By Borce Dimoski –
History in Macedonia has always been written by the victors. Those same victors who throughout history have hung, enslaved, murdered, raped and pillaged on their path to victory at the expense of the vanquished.
To hide these injustices and crimes, it is common place in historical narratives to have documented atrocities manipulated into stories of victory or swept under the carpet of history as unsubstantiated mistruths. Such are the consequences of the 1913 partition of Macedonia and the Bucharest treaty. It is definitely one of the darkest years in Macedonian history. The partition of an ancient holy land gifted to the vultures of the Balkans, leaving the indigenous Macedonians searching for their rightful homeland and fighting for existence. The treaty ensured that Macedonians were left residing in redefined borders in newly formed alien and territorially contrived states. Greece received 34 356 km2, Serbia 25 342km2, Bulgaria 6 798km2 and Albania 1115km2.
The addition of ancient Macedonian land incorporated into a newly formed Albanian state was welcomed with open arms by the willing beneficiaries. The government of the newly formed Albanian state immediately engaged in historically oppressive methods, and in a throwback to Ottoman era oppression they implemented them ruthlessly, persecuting the Macedonians at every opportunity. Pressuring the population and enforcing again the conversion from Christianity to Islam. As evidence of this historic persecution, many villages and towns in today’s eastern Albania already had a large concentrated Islamic Macedonian community. A majority belonged to the Miyak tribe who were forced to assimilate during the reign of the Ottomans while at the pinnacle of the empire. Macedonians in both eras were forced to convert to Islam or seek refuge leaving their centuries old homes behind.
As a backdrop to this history of oppression, it needs to be noted that Macedonia was attacked and conquered by the Ottomans in 1392 and remained it in the Sultans’ hands for the next five centuries. Macedonians in today’s eastern Albania and the Macedonians in the west of the today’s Republic of Macedonia were left vulnerable defending themselves for centuries from a monstrous religious front, which bore no remorse. The majority of the indigenous Macedonian population have always been Christian and belonged to the Ohrid archbishopric which was established by King Samuil, in the holy town of Ohrid. Continuous murder and constantly persuasive measures to convert from the Ottomans, left the mass populace repeatedly resisting them which subsequently lead to regular brutal retaliations over the 500 year period by the Ottoman authorities. Many towns were sacked, villages burnt, forcing the Macedonians to migrate to safer regions, often cleansing the lands to be settled by the Ottomans loyal vassals.
In 1913 at the signing of the Bucharest treaty, Macedonia was partitioned and divided but not without dispute amongst the benefactors. The town Piskupija for example and the monastery Sv Naum ended up under illegal Albanian occupation. Due to Serbian pressure, the French who acted as arbitrators returned Sv Naum to the Serbs but left Piskupija in Albania. Piskupija was a completely Christian town and is located in lower Debar. The name itself is derived from the word episkopija or Episcopacy in English. It is also written in old Ottoman documents dating back to 1672 that the town Piskupija, located north east of today’s Albania, was situated in regional Debar then called ‘Makedonska Kelija’. In Piskupija there were twelve churches, one monastery dedicated to Mother Mary and the town belonged to the Debarska eparhija.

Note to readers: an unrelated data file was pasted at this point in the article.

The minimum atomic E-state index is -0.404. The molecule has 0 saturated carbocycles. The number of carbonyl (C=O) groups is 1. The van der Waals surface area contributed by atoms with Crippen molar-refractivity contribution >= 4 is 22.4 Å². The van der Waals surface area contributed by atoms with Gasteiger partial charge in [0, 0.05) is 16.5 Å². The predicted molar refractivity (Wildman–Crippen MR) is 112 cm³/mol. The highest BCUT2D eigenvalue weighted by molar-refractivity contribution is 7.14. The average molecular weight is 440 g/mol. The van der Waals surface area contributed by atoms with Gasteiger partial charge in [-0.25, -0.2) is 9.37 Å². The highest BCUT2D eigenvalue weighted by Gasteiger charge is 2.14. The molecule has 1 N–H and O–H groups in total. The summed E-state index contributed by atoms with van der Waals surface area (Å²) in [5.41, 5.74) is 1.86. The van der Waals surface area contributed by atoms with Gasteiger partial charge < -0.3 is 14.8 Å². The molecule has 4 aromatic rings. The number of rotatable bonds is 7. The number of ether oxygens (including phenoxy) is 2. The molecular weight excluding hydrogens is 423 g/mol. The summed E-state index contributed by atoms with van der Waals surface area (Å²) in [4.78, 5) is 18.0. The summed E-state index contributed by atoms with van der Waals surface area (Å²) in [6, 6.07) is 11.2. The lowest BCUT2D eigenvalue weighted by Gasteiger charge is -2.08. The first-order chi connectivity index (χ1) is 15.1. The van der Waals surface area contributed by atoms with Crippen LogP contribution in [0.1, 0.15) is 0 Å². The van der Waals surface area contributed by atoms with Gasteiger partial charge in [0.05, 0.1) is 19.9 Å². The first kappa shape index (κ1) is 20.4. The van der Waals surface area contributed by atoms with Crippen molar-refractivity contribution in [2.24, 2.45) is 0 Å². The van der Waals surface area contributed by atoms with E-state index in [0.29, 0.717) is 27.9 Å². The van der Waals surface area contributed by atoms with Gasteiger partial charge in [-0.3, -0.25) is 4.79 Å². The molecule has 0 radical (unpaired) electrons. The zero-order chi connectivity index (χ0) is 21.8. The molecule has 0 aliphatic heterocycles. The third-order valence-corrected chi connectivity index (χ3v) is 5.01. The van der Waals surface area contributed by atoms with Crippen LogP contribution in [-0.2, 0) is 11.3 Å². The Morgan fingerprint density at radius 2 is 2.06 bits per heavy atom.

The continuous uncertainty causing large migrations of the Macedonian people in Albania once again occurred in 1915-17, followed by 1923, 1929, 1939 and the largest of them all in 1949-60. During the second world war, a successful attempt to evacuate and relocate the Macedonians from the town of Debar was enforced by a large group of bloodthirsty fascist Albanian balists. During all oppressive rule, the Macedonians were suffocated and constantly forced to seek safer refuge eventually coming to a halt at the end of the second world war when the Macedonian partizans captured the grand balist Dzemo and annihilated the greater Albanian expansion.
The persecution of our people has been and is, a continuous method imposed by our neighbours that occupy Macedonian lands, to eradicate us from the face of this earth. It is a satanic procedure to cover up the centuries old genocide inflicted on our people and a negation of our god given right to be Macedonians on Macedonian soil.
A list of Macedonian towns and villages in Albania today;
Vrnitsa, Malo Ostreni, Golemo Ostreni, Vichishta, Mireshi, Vladimeritsa, Gjinovets, Studna, Zabzun, Borovo, Klenye, Koyovets, Leshnichani, Radoeshta, Sebisht, Steblevo, Trebishte, Smolnik, Tuchepi. Between the town of Debar and Malelare there are three villages Gorna Krchishte, Dolna Krchishte and Erbele.
Aegean part of Albania there is one village by the name of Vrnik.
Tuminets, Gorna Goritsa, Dolna Goritsa, Globochani, Shulin, Pustets, Leska, Zrnosko and Tserye.
Orshek, Tsernolevo, Borye, Orgosta, Zapod, Kosharishta, Novo Selo, Orusha and Pashigya.
There are also large communities of Macedonians in the larger cities of Albania such as, Elbasan, Drach, Korcha, Bilishta, Pogradets, Skadar, Librashd, Valona, Fier, Patos and the capital Tirana.